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I have a logfile with some filenames inbetween other events, which I need to find in subfolders. Same necessity for filenames inside xml files which has to be found inside some folder and subfolders. Looks to me I should use grep on the logfile and extract exact filenames, feed those to find. I can easily get a list of filenames one per line, but getting it to work with find is not exactly working. And internet is full with answers for other way around - find results feeding into grep.

grep -oP '(?<=Some problem with file named ).*pdf?(?=\.)' /home/myname/log/myspecificlogfile.log

I tried piping results of this command to xargs and find, but it doesnt give any results both on files not actually there and ones there. Echo is just to simplify, find parameter -ls is not yet added (but I will need it):

echo 12345.pdf | xargs -0 -I{} find /home/myname/workfolders/ -name '{}'    #Nonexisting pdf
echo 67890.pdf | xargs -0 -I{} find /home/myname/workfolders/ -name '{}'   #Existing pdf, no results

How do I get grep results piped to find to find my files in a folder and eventually subfolders?

  • Is that ? after pdf intended? That would be like (pdf|pd). – Stéphane Chazelas Nov 15 '16 at 13:59
  • The questionmark is part of the Perl grep to be able to find specific pattern, where middle is not known, but pump out only the middle. Like finding contents of an xml tag, which happens to be a filename. In this case it is a text with specific error/warning aaa followed by a filename bbb and ended with period ccc: (?<=aaa)bbb?(?=ccc) – uldics Nov 15 '16 at 20:40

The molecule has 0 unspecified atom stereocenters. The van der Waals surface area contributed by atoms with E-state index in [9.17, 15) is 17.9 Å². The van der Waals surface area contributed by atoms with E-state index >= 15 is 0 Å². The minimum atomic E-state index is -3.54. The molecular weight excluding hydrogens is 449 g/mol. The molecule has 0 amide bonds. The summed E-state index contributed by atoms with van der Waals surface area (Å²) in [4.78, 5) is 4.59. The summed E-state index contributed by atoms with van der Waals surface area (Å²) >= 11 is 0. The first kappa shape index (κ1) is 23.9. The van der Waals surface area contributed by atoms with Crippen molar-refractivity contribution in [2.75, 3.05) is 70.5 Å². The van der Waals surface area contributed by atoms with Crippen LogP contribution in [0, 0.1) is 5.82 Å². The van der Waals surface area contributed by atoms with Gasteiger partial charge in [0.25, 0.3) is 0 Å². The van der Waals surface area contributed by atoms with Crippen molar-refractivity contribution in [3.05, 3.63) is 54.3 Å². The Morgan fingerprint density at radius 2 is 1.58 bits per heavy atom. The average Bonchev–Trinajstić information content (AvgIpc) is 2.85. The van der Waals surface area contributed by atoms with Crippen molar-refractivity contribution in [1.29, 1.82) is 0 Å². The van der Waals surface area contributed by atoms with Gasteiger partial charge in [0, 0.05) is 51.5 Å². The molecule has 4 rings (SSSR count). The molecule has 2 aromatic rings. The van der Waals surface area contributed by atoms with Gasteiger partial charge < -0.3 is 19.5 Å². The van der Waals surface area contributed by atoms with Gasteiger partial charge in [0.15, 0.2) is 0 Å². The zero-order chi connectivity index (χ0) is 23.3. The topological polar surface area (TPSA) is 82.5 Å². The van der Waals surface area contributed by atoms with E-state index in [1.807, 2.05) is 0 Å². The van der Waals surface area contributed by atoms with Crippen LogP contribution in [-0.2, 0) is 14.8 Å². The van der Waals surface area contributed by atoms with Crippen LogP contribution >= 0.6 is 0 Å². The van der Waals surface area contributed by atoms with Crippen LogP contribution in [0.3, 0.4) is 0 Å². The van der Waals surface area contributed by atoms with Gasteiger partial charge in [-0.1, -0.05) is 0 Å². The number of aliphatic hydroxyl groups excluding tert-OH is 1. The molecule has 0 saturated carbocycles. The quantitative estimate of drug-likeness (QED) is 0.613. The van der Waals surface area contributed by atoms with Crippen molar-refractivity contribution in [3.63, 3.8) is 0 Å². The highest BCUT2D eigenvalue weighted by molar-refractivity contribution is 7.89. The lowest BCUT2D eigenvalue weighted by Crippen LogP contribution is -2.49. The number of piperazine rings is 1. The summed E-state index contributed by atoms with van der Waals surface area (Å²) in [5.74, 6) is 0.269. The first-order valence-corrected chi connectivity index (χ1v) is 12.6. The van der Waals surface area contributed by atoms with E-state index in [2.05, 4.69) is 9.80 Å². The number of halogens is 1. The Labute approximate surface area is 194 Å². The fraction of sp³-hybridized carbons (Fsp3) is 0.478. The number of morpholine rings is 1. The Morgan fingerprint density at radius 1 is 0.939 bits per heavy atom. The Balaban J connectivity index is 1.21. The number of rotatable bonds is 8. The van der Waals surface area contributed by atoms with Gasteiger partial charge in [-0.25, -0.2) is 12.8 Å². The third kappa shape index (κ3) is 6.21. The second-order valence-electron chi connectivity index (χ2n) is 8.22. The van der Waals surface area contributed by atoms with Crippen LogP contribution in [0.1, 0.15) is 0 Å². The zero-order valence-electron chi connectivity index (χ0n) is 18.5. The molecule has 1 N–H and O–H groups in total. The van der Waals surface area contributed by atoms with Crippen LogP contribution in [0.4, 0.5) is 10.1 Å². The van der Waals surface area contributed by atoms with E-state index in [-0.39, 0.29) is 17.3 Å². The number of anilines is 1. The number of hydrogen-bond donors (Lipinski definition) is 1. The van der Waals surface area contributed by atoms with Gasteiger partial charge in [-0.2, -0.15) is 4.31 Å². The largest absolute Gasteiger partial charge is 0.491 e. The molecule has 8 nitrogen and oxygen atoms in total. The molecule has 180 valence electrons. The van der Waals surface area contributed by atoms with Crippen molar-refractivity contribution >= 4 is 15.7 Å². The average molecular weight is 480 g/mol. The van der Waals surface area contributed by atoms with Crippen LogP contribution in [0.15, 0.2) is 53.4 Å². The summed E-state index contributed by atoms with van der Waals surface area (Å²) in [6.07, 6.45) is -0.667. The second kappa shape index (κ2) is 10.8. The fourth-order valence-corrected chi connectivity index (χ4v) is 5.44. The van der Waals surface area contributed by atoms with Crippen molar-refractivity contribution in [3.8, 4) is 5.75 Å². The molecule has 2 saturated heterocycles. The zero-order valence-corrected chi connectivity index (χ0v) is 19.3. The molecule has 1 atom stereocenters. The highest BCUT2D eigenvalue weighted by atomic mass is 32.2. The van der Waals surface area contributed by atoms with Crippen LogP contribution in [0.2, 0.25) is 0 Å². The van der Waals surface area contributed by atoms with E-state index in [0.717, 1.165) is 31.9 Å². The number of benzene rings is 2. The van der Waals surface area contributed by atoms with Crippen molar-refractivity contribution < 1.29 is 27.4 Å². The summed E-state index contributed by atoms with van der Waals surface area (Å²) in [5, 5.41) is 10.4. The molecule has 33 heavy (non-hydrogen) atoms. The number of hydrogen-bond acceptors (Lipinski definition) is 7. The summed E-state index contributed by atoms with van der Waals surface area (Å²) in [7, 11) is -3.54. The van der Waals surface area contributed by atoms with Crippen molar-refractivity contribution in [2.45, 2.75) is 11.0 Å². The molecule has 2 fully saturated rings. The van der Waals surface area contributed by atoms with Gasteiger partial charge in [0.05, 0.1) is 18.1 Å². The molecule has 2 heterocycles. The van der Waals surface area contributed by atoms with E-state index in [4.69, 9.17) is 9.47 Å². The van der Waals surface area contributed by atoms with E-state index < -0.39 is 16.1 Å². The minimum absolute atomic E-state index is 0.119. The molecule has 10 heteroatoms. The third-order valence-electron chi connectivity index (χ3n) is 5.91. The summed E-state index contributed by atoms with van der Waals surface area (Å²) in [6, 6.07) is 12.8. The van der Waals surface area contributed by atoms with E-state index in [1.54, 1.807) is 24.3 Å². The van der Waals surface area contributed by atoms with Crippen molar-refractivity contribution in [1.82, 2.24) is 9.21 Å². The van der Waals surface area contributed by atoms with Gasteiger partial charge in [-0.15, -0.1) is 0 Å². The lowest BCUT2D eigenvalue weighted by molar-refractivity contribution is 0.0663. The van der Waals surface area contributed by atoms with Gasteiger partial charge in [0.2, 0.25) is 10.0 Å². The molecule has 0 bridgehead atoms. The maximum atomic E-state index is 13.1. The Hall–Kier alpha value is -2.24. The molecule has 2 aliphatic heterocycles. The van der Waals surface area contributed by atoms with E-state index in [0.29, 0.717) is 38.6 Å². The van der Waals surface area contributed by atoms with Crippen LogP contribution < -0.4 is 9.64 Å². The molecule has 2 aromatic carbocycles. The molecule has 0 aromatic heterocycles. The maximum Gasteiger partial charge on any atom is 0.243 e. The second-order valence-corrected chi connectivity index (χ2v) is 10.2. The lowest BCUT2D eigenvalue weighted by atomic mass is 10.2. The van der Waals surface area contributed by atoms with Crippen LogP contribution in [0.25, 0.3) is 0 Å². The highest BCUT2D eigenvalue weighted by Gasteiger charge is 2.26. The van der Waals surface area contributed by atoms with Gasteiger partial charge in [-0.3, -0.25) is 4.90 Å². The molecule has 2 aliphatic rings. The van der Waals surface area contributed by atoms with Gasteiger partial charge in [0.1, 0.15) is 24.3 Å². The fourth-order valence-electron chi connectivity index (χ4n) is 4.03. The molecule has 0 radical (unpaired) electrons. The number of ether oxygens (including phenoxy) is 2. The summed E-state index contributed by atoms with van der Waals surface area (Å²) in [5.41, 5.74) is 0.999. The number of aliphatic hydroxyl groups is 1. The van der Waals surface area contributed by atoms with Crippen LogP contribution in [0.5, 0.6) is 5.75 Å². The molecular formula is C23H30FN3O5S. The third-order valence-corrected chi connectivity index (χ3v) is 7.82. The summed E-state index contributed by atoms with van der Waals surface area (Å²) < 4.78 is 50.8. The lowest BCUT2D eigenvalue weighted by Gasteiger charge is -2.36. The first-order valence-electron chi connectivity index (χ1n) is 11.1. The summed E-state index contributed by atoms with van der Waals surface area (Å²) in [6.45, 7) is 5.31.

• b? is an optional b (0 or 1 b, same as b{0,1}). bbb? is two bs followed by an optional b. pdf is pd followed by an optional f. Which doesn't sound like that's what you'd want. – Stéphane Chazelas Nov 15 '16 at 21:11
  • Ohh, yes, optional preceding character! My bad. Thank you. Somehow it sneaked in there, but fortunately worked out, as I don't have any .pd files. – uldics Nov 15 '16 at 21:34
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I'd do:

grep -oP '(?<=Some problem with file named ).*pdf(?=\.)' \
  /home/myname/log/myspecificlogfile.log | awk -F / '
     ARGIND == 1 {files[$0]; next}
     $NF in files' - RS='\0' <(
     find /home/myname/workfolders/ -name '*pdf' -type f -print0)

(assumes the GNU implementation of grep and awk and a shell with support for process substitution like ksh, zsh or bash).

Using find's -name would not be ideal for files names *.pdf or ?.pdf for instance. Running one find per file name would be inefficient. Even if you made a solution that calls one find with -name a.pdf -o -name b.pdf... that would probably still be less efficient than a hash lookup as done by awk.

  • But isn't this also performing a pretty wide search - returning all my files ('*pdf') and then doing awk on them? Or is it that the find gets somehow modified arguments from awk? Probably just me not yet quite understanging the sequence of actions. – uldics Nov 15 '16 at 21:12
  • @uldics, find finds the pdf files, awk post-processes it to select only the ones whose base name ($NF, the last field, in the / separated (-F /) list of fields or each NUL delimited (RS='\0') record) have been found in the log file. – Stéphane Chazelas Nov 15 '16 at 21:16
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Other variant to use find + grep

find /home/myname/workfolders/ \
     -name '*pdf' -type f -exec grep -qFf \
          <(grep -oP '(?<=Some problem with file named ).*pdf?(?=\.)'\
                 /home/myname/log/myspecificlogfile.log) \
     -print

Or you can divide it in two command with pipe

find /home/myname/workfolders/ -name '*pdf' -type f |
grep -qFf <(grep -oP '(?<=Some problem with file named ).*pdf?(?=\.)' \
            /home/myname/log/myspecificlogfile.log)
  • Looks like this would not be applicable to my situation, as I have hundreds of thousands pdf files, but only problems on some 10-100 files logged. But yes, it could be good in other cases, not so specific as mine. – uldics Nov 15 '16 at 20:37

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